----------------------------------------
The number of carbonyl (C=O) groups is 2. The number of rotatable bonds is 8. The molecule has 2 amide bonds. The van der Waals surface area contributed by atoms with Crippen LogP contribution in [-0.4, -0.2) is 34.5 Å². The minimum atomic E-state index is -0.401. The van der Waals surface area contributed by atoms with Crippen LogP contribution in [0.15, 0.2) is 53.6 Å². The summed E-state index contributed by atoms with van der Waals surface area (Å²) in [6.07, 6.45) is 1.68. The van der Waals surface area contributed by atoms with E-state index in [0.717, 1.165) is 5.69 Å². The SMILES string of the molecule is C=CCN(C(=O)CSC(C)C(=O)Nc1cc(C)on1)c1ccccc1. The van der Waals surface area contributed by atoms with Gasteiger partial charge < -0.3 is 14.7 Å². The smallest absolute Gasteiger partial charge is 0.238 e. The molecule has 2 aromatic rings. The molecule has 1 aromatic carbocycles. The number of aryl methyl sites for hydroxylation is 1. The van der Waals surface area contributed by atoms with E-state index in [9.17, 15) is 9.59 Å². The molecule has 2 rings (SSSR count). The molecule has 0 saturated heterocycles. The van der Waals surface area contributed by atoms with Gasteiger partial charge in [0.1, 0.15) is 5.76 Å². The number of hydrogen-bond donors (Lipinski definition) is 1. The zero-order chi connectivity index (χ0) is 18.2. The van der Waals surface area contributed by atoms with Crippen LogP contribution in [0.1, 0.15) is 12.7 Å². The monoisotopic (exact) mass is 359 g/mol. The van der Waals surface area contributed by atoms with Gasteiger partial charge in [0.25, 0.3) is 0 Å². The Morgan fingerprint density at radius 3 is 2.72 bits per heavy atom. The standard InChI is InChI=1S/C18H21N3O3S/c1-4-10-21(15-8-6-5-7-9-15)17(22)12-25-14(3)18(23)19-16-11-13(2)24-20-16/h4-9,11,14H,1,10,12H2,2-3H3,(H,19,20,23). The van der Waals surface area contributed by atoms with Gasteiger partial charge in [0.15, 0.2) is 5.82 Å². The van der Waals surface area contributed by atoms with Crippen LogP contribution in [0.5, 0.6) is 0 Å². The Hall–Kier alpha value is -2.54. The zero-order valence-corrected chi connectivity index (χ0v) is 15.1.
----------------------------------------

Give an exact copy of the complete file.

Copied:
The number of carbonyl (C=O) groups is 2. The number of rotatable bonds is 8. The molecule has 2 amide bonds. The van der Waals surface area contributed by atoms with Crippen LogP contribution in [-0.4, -0.2) is 34.5 Å². The minimum atomic E-state index is -0.401. The van der Waals surface area contributed by atoms with Crippen LogP contribution in [0.15, 0.2) is 53.6 Å². The summed E-state index contributed by atoms with van der Waals surface area (Å²) in [6.07, 6.45) is 1.68. The van der Waals surface area contributed by atoms with E-state index in [0.717, 1.165) is 5.69 Å². The SMILES string of the molecule is C=CCN(C(=O)CSC(C)C(=O)Nc1cc(C)on1)c1ccccc1. The van der Waals surface area contributed by atoms with Gasteiger partial charge < -0.3 is 14.7 Å². The smallest absolute Gasteiger partial charge is 0.238 e. The molecule has 2 aromatic rings. The molecule has 1 aromatic carbocycles. The number of aryl methyl sites for hydroxylation is 1. The van der Waals surface area contributed by atoms with E-state index in [9.17, 15) is 9.59 Å². The molecule has 2 rings (SSSR count). The molecule has 0 saturated heterocycles. The van der Waals surface area contributed by atoms with Gasteiger partial charge in [0.1, 0.15) is 5.76 Å². The number of hydrogen-bond donors (Lipinski definition) is 1. The zero-order chi connectivity index (χ0) is 18.2. The van der Waals surface area contributed by atoms with Crippen LogP contribution in [0.1, 0.15) is 12.7 Å². The monoisotopic (exact) mass is 359 g/mol. The van der Waals surface area contributed by atoms with Gasteiger partial charge in [0.25, 0.3) is 0 Å². The Morgan fingerprint density at radius 3 is 2.72 bits per heavy atom. The standard InChI is InChI=1S/C18H21N3O3S/c1-4-10-21(15-8-6-5-7-9-15)17(22)12-25-14(3)18(23)19-16-11-13(2)24-20-16/h4-9,11,14H,1,10,12H2,2-3H3,(H,19,20,23). The van der Waals surface area contributed by atoms with Gasteiger partial charge in [0.15, 0.2) is 5.82 Å². The van der Waals surface area contributed by atoms with Crippen LogP contribution in [0.5, 0.6) is 0 Å². The Hall–Kier alpha value is -2.54. The zero-order valence-corrected chi connectivity index (χ0v) is 15.1.